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I have a planter with several lettuce plants and other plants growing on my balcony. Recently, all of "normal" leafy lettuces were rapidly overcome by a bug. A sawtooth, more mizuna-like lettuce was spared, as were sage, parsley, onions, and basil.

When I first saw this bug, I thought it was a fungus, because the bugs come so thickly clustered, and have this bulbous appearance to them like they are all outgrowths of the same fungus. Looking closer, I was able to see that some of them indeed have legs and move around, although some still look very much like unmoving lumps. In the picture I took for this post, they look entirely grey, but in person they definitely seem a little bluish.

When I first noticed them, they had spread so quickly to coat these inner surfaces of the leaves, that I went with the scorched earth strategy. I cut each lettuce back to a stump, and now they are slowly starting to sprout small leaves again. To my dismay, the bugs have already returned to one lettuce. I'm looking for a more permanent solution now. Any ideas?

UPDATE:

  1. I tried @kevinsky's solution. Lacking a hose, I used a spray bottle and toothbrush, using the toothbrush to knock bugs off the leaves
  2. So far, two days after implementing, I've only seen a few bugs reoccur. I've tried to be extremely proactive about disrupting returning bugs. I found that an easy way to find bugs is to shine a very bright LED behind the leaves at night (using my phone's flashlight)
  3. Rinsing off the soap with a spray water bottle was less effective than I'd hoped, although not catastrophically so. It looks like some leaves sustained minor damage. Plants that weren't part of the treatment have some mottled yellow spots where (apparently) splashing from the soapwater spray hit them. For anybody at home trying this solution who also lacks a hose, I'd use a more dilute soap solution, or make sure to rinse the leaves with the spray bottle VERY enthusiastically.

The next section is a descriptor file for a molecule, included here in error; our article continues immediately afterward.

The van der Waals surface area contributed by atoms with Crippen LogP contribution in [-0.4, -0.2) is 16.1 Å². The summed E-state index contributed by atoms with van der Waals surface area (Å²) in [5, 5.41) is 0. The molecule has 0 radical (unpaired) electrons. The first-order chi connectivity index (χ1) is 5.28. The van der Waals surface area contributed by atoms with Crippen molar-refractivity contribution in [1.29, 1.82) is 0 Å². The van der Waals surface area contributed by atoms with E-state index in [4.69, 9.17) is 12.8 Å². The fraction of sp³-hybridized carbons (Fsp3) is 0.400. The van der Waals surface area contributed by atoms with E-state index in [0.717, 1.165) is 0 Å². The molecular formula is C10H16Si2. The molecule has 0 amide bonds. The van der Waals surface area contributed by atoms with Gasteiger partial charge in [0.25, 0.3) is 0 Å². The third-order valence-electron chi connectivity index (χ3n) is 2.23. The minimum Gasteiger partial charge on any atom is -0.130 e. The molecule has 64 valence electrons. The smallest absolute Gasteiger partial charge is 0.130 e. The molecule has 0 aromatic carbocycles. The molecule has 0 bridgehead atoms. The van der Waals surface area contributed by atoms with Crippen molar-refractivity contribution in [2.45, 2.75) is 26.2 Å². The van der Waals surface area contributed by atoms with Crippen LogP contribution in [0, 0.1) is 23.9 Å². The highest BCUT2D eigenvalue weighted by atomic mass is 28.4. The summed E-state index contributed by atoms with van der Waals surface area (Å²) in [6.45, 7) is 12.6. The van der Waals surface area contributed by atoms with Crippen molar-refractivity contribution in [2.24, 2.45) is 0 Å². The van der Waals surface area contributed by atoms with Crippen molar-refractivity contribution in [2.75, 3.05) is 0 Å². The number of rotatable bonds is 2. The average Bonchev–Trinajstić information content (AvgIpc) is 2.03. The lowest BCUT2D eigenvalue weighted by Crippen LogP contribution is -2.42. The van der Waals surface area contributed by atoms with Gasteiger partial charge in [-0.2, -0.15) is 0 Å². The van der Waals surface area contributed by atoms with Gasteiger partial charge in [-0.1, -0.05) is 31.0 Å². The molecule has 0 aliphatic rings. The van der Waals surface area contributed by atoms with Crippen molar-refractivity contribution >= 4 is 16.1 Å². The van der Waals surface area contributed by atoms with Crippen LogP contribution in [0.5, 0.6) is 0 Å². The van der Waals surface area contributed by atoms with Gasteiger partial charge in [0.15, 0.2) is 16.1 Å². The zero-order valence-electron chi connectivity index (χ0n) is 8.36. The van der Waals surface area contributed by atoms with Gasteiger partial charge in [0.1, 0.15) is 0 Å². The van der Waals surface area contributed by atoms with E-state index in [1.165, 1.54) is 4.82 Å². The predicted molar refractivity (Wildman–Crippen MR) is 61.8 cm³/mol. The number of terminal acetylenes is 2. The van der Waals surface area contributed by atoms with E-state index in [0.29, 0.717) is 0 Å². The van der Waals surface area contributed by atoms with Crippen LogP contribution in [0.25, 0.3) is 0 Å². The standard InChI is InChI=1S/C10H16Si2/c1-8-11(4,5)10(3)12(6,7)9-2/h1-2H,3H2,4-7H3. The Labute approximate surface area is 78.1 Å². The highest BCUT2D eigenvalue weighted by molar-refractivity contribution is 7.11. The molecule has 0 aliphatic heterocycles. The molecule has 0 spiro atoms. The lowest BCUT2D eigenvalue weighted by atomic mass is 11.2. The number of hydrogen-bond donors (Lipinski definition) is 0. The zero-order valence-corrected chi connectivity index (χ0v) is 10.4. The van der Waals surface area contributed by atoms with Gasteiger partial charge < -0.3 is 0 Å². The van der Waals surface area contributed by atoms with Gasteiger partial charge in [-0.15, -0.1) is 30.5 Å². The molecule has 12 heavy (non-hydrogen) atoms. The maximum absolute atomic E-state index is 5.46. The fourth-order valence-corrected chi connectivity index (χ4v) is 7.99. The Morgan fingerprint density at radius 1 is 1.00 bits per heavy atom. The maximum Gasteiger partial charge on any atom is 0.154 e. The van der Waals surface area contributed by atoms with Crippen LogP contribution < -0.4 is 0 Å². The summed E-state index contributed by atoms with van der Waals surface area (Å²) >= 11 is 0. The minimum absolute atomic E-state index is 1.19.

Pending further updates, I'll make @kevinsky's answer correct.

Click for full size

Bluish-grey bugs

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Mealybug is my guess but they are usually warm season bugs and it's a bit early for them. They are sucking on the plant juices by clustering on the veins of the lettuce leaf.

Or they could be aphids that are whitish. Aphids come in a lot of colours.

Frankly it doesn't matter what they are, you need to control them. A good hose down followed by a spray of 1 tablespoon dish soap to one liter of water does the job. Given that lettuce is fairly delicate I would follow up on a spray with another hosedown after a few minutes to remove the soap. The fatty acids in soap can burn delicate leaf tissue if applied too strongly or left on too long.

  • I tried this - given that I don't have a hose up here (balcony garden), I just sprayed the heck out of it with a spray bottle, while using a toothbrush to dislodge any bugs I could find. Then I sprayed on a soap solution, and sprayed at back off after a few minutes with some more water. We'll see how it turns out! – Jonathan Apr 15 '12 at 21:18
  • I'm in Southern CA by the way, so it's pretty warm over here already. – Jonathan Apr 15 '12 at 21:21
  • I could tell that the bugs like to hide among the youngest leaves that cluster very tightly together, creating a closed environment. That's probably why they seemed to appear so fast in the first place, they multiply invisibly and then are suddenly visible when the leaves open up. – Jonathan Apr 15 '12 at 21:23
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My best guess is whitefly (larvae), but it doesn't look quite right. If you see tiny bright-white flies around, that's it.

Is your balcony enclosed? If so, can you open it? Whiteflies don't like cool weather, wind, rain, etc.

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    I don't think these are white flies - these seem to be big slow bugs that latch on and suck juice from the plant, they don't fly around. I had white flies on my parsley earlier, and these are very different. – Jonathan Apr 15 '12 at 18:41
  • I don't think these are white flies either. However, the lack of colour and pale appearance also suggests that they've either just hatched or molted and will take a while to get to their true colours. Of course, this could just be their true colour too, but from an evolutionary standpoint, it looks unlikely. – Lorem Ipsum Apr 15 '12 at 18:49

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